### Example

Given an array `[35, 33, 42, 10, 14, 19, 27, 44]`

, choosing an initial gap of 4, the array is divided into sub-arrays: `[35, 14]`

, `[33, 19]`

, `[42, 27]`

, `[10, 44]`

which are individually sorted. The gap is then reduced, and the process is repeated until the gap is 1, and the entire array is sorted using insertion sort.

### Implementation in C

`1#include <stdio.h>`

2

3void shellSort(int arr[], int n) {

4 for (int gap = n/2; gap > 0; gap /= 2) {

5 for (int i = gap; i < n; i += 1) {

6 int temp = arr[i];

7 int j;

8 for (j = i; j >= gap && arr[j - gap] > temp; j -= gap)

9 arr[j] = arr[j - gap];

10 arr[j] = temp;

11 }

12 }

13}

14

15int main() {

16 int arr[] = {35, 33, 42, 10, 14, 19, 27, 44};

17 int n = sizeof(arr)/sizeof(arr[0]);

18 shellSort(arr, n);

19 printf("Sorted array: \n");

20 for (int i=0; i<n; i++)

21 printf("%d ", arr[i]);

22 printf("\n");

23 return 0;

24}

### Complexity

The time complexity of Shell Sort depends on the gap sequence it uses. For many practical variants, it tends to fall between O(n) and O(n^2). The space complexity is O(1), as it sorts in place without using any additional storage.

## Counting Sort

### Explanation

Counting Sort is an integer sorting algorithm that operates by counting the number of objects that have each distinct key value. Instead of making comparisons, this algorithm uses key values as indexes in an auxiliary array, thus increasing the count for each key value. The algorithm then iterates over the counts, producing a sorted array. Counting Sort is efficient when the range of input data (k) is not significantly greater than the number of elements in the input array (n).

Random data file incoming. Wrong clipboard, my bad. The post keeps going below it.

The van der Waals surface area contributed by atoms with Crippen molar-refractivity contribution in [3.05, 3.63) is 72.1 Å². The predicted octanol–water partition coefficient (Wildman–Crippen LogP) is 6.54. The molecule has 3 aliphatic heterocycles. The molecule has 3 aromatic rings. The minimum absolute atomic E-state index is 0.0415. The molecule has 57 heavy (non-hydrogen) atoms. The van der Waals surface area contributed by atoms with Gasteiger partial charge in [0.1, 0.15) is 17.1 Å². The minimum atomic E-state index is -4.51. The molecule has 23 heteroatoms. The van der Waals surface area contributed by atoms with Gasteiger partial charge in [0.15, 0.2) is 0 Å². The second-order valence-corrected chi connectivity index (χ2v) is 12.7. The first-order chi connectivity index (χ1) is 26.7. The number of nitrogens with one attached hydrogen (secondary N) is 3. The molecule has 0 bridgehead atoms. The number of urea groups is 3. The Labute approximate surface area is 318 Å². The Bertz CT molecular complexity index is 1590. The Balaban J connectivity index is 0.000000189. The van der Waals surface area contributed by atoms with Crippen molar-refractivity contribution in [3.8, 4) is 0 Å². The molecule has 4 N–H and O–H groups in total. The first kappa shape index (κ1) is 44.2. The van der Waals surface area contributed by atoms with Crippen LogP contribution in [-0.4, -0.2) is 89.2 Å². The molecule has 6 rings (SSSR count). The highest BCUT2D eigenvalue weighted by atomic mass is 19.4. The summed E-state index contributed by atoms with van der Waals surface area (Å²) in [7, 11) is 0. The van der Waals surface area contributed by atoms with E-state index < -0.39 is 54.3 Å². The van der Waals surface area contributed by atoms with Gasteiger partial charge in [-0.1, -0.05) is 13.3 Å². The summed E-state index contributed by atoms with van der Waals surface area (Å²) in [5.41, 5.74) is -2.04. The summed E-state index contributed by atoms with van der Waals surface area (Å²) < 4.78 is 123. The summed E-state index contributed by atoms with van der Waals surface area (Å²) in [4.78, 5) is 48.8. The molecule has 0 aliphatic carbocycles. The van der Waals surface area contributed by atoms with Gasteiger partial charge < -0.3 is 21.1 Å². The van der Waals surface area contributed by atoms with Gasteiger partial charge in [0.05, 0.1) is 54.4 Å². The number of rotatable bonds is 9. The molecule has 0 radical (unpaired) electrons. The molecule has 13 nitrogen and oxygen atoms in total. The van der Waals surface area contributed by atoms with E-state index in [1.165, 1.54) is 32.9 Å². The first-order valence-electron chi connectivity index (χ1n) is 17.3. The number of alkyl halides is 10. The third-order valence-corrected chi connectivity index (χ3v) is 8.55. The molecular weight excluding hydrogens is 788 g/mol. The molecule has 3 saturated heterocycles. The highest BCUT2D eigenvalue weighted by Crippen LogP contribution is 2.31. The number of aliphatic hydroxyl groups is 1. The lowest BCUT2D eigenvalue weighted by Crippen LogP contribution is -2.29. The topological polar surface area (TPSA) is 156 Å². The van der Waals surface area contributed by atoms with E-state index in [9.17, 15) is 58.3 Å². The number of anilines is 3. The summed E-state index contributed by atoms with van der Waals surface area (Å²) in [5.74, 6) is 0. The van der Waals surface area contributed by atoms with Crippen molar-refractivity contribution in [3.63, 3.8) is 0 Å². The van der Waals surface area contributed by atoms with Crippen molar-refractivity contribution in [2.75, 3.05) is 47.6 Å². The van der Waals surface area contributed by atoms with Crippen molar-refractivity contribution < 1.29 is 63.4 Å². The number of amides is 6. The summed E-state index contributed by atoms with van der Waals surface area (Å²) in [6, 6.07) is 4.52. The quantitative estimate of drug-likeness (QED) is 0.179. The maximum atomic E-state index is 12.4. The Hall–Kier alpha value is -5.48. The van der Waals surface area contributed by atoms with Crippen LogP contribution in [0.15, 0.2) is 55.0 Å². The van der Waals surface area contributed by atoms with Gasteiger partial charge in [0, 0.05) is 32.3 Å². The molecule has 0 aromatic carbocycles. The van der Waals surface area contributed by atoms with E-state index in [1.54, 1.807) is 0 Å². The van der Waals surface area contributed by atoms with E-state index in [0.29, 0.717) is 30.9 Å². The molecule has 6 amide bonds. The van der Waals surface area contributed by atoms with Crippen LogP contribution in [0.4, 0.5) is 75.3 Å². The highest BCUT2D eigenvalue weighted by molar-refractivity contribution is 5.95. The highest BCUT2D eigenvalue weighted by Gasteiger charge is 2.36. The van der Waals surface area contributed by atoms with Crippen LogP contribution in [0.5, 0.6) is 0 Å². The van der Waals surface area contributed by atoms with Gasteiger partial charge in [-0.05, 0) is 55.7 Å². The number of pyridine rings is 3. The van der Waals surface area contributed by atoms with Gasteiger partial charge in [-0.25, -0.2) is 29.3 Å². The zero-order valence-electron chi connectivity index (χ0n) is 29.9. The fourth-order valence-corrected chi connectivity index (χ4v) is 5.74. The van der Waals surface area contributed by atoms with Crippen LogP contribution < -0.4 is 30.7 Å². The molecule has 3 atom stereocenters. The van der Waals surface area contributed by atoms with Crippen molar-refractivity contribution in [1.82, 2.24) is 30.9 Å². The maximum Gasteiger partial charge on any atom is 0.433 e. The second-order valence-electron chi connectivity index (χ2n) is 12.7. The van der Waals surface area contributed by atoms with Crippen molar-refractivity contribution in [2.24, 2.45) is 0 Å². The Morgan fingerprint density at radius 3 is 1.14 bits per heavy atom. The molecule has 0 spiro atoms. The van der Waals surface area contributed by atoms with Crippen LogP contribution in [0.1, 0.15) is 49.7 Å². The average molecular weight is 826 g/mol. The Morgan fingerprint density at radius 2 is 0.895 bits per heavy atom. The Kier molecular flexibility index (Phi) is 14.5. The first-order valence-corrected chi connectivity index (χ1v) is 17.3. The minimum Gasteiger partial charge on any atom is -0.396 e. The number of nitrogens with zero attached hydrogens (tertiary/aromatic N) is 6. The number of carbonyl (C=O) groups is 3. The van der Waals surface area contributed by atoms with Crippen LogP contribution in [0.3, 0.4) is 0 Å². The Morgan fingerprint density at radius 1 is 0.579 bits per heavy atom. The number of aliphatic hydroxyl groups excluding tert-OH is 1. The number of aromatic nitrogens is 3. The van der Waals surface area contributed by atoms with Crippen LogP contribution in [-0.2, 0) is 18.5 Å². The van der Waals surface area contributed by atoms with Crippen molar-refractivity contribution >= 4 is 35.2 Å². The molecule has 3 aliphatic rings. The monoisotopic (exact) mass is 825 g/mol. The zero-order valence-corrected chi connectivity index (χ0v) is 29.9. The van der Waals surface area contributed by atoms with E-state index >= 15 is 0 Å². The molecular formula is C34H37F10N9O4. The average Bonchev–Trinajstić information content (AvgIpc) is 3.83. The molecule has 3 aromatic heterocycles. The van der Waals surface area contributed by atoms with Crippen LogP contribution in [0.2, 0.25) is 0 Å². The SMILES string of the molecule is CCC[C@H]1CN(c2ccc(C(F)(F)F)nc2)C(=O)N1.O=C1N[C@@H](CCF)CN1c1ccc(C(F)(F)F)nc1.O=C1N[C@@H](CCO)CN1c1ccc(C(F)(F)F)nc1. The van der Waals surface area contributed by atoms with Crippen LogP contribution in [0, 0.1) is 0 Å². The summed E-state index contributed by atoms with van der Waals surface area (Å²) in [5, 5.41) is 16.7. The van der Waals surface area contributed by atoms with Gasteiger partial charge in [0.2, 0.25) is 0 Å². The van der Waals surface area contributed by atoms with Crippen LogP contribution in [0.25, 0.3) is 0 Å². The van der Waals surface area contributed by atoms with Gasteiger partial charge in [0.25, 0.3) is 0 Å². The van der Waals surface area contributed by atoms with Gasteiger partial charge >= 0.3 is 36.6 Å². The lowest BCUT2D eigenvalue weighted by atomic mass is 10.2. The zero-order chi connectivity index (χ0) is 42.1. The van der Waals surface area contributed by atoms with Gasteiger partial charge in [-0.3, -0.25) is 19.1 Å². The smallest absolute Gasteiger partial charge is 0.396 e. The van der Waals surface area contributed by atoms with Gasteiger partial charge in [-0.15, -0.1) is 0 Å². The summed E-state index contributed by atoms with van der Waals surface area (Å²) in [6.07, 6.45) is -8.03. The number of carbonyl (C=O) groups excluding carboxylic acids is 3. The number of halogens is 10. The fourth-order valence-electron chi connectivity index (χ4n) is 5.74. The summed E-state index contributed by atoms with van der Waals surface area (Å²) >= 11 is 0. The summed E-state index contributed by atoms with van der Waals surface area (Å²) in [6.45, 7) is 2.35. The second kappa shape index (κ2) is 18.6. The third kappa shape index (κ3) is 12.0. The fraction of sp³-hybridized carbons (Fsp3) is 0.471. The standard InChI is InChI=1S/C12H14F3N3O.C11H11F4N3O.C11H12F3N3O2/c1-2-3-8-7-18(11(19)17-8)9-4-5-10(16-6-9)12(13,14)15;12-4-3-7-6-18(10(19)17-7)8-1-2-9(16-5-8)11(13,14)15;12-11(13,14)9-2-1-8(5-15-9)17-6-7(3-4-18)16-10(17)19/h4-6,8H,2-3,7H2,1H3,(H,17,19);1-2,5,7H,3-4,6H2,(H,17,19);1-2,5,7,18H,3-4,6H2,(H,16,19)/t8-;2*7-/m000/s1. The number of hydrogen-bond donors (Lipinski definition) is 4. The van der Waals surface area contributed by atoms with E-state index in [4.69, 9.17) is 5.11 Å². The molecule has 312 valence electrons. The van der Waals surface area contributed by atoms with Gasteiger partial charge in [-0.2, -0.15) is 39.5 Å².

### Example

Given an array `[4, 2, 2, 8, 3, 3, 1]`

, Counting Sort would first count the occurrences of each number, resulting in counts `[1, 2, 2, 1, 1]`

for numbers `[1, 2, 3, 4, 8]`

. It then uses these counts to place numbers in the correct position in the sorted array.

### Implementation in C

`1#include <stdio.h>`

2#include <string.h>

3#define RANGE 255

4

5void countingSort(int arr[], int n) {

6 int output[n];

7 int count[RANGE + 1], i;

8 memset(count, 0, sizeof(count));

9

10 for(i = 0; arr[i]; ++i)

11 ++count[arr[i]];

12

13 for (i = 1; i <= RANGE; ++i)

14 count[i] += count[i-1];

15

16 for (i = 0; arr[i]; ++i) {

17 output[count[arr[i]]-1] = arr[i];

18 --count[arr[i]];

19 }

20

21 for (i = 0; arr[i]; ++i)

22 arr[i] = output[i];

23}

24

25int main() {

26 int arr[] = {4, 2, 2, 8, 3, 3, 1};

27 int n = sizeof(arr)/sizeof(arr[0]);

28 countingSort(arr, n);

29 printf("Sorted array is: \n");

30 for (int i=0; i<n; ++i)

31 printf("%d ", arr[i]);

32 printf("\n");

33 return 0;

34}

### Complexity

The time complexity of Counting Sort is O(n+k) where n is the number of elements in the input array and k is the range of the input. The space complexity is O(k), due to the auxiliary count array used.

## Radix Sort

### Explanation

Radix Sort is a non-comparative integer sorting algorithm that sorts data with integer keys by grouping keys by the individual digits which share the same significant position and value. A positional notation is needed, but because integers can represent strings of characters and specially formatted floating-point numbers, Radix Sort is not limited to integers. It processes the digits of the numbers starting from the least significant digit (LSD) to the most significant digit (MSD).